S&H Concert Review
BUSONI Fantasia Contrappuntistica Bruno Canino and Antonio Ballista (pianos) Bruno Canino and Friends at Wigmore Hall, 18 January 2001.
These two Italian pianists have worked in partnership for many years. I have their LP of this magnum opus and those of us who were at the London premiere in the early '70s (?) of Berio's 1973 two-piano concerto (three pianos in fact - another in the orchestra) will never forget it.
Their account of the 2-piano version of Fantasia Contrappuntistica showed all the benefits of long experience of playing together. Ballista [left]presented solid Bachian structure on one side (his was the piano without a lid and he seemed to compensate for that with slightly increased dynamics, so that the sound reaching the audience was in perfect balance) and Canino [right] had more of Busoni's flights of fancy. (I wondered whether Messiaen took a hint from this Fantasia when structuring, rather similarly, the division of labour in his Visions de l'Amen? He used to play the second piano, leaving the ornithological fireworks to his wife Yvonne Loriod - ADES 13233-2.) The Busoni work is a marvellous conflation of the music of the two composers, and has to be appreciated in historical terms. It dates from a time when Busoni, through his piano transcriptions, had been increasing general awareness of Bach's keyboard (including organ) music. It was good to watch the ball passing from one to other, and the prevailing touch (no over-pedalling) allowed all the contrapuntal detail to come through. There were some exciting rushes of adrenaline, when the pace hotted up, but the two were so well attuned that danger never compromised perfect synchrony.
Beforehand, we reached the interval in this first of a two part Journey through 20th century Italian music with dampened enthusiasm. Canino started with two Ricercari on BACH of Casella, the second a cheerful ostinato which gathered towards an energetic finish which augured well. But Ghedini's 7 Ricercari for piano trio long overstayed their welcome, well played by Ballista & colleagues though they were, and Alda Caiello (pianist & soprano) was less than convincing in songs by Dallapiccola & Malipiero; single items by each of these composers did not make a good case for exploring their neglected output further.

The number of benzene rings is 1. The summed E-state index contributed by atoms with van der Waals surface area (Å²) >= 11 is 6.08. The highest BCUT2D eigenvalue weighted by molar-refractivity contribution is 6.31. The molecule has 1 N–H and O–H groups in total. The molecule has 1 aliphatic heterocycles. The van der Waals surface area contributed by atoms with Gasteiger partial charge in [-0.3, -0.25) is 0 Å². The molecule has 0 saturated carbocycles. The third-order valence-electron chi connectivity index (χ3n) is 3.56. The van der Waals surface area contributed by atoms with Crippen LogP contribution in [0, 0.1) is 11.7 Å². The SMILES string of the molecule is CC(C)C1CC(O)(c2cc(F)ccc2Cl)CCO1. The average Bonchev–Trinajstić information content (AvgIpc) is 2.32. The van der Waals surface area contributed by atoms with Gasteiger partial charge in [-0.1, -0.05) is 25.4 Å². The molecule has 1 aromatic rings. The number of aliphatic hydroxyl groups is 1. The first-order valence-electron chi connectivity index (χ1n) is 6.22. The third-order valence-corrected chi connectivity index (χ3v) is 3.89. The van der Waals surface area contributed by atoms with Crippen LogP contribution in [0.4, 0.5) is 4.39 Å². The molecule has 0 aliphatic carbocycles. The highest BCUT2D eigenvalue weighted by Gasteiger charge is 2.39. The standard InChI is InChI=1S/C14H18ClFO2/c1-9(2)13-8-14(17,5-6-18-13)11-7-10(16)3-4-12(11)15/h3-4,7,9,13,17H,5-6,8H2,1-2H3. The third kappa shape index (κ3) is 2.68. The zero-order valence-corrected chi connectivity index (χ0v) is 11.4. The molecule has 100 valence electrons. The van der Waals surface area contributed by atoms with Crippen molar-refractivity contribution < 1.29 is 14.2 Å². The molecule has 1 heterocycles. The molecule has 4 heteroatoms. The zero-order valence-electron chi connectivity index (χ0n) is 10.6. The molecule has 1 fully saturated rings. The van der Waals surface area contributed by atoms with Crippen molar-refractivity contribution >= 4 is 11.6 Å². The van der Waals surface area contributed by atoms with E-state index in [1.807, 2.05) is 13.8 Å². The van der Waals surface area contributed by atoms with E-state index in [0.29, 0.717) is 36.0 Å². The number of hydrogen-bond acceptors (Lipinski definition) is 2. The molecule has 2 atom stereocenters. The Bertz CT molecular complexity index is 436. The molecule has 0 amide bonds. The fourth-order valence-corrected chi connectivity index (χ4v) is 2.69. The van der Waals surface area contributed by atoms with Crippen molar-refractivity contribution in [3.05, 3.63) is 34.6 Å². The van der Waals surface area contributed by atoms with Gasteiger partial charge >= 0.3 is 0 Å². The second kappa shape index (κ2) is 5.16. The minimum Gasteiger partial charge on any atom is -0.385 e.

There is a second concert by Bruno Canino and Friends at the Wigmore Hall on Friday 19 January, with Maderna and a world premiere of Sollima to bring the journey up to date. A fine performance of the Fantasia Contrappuntistica is the main work in an unusual and highly desirable two-piano CD by Andras Schiff and Peter Serkin (ECM 1676/77 465 062-2 *****).
Bruno Canino can be enjoyed in a highly desirable CD of music by the contemporary Italian composer, Ivan Fedele, a recent discovery of mine about whom I hope to write more fully soon. Canino plays Fedele's Concerto per pianoforte (1993) with Luca Pfaff and the Orchestre Philharmonique de Radio Fance as the main work on a portrait CD released by Straadivarius, STR 33348 *****
Peter Grahame Woolf
CD REVIEW (From Piano Journal)
BUSONI Fantasia Contrappuntistica for two pianos REGER Variations and Fugue on a theme of Beethoven Op. 86 MOZART Fugue in C minor K.426 and Sonata in D major K.488/375a Andras Schiff and Peter Serkin (two pianos)
ECM 1676/77 465 062-2 [92.17] (PGW) *****
This two piano recital commemorates a rare meeting in New York of two great pianists. Not a regular duo partnership, their synchrony is astonishing and they play with a balance of finesse and fire, striking sparks off each other in a cunningly contrived programme which looks back to Bach, the most inventive fugue maker of all time.
The Busoni encompasses mystery, with flights of unique harmonic and pianistic invention; Reger builds a huge edifice upon a deceptively "innocente e cantabile" bagatelle, the last of Beethoven's Op 119. These major works are framed by Mozart; the 1783 fugue, better known in its strings version, and for relaxation and delight to finish, the most vivid and elegant performance of his two piano sonata you could wish for.
I cannot recall for a long time another two piano recording which has given comparable pleasure, and recommend it unreservedly as one not to be missed.
Peter Grahame Woolf
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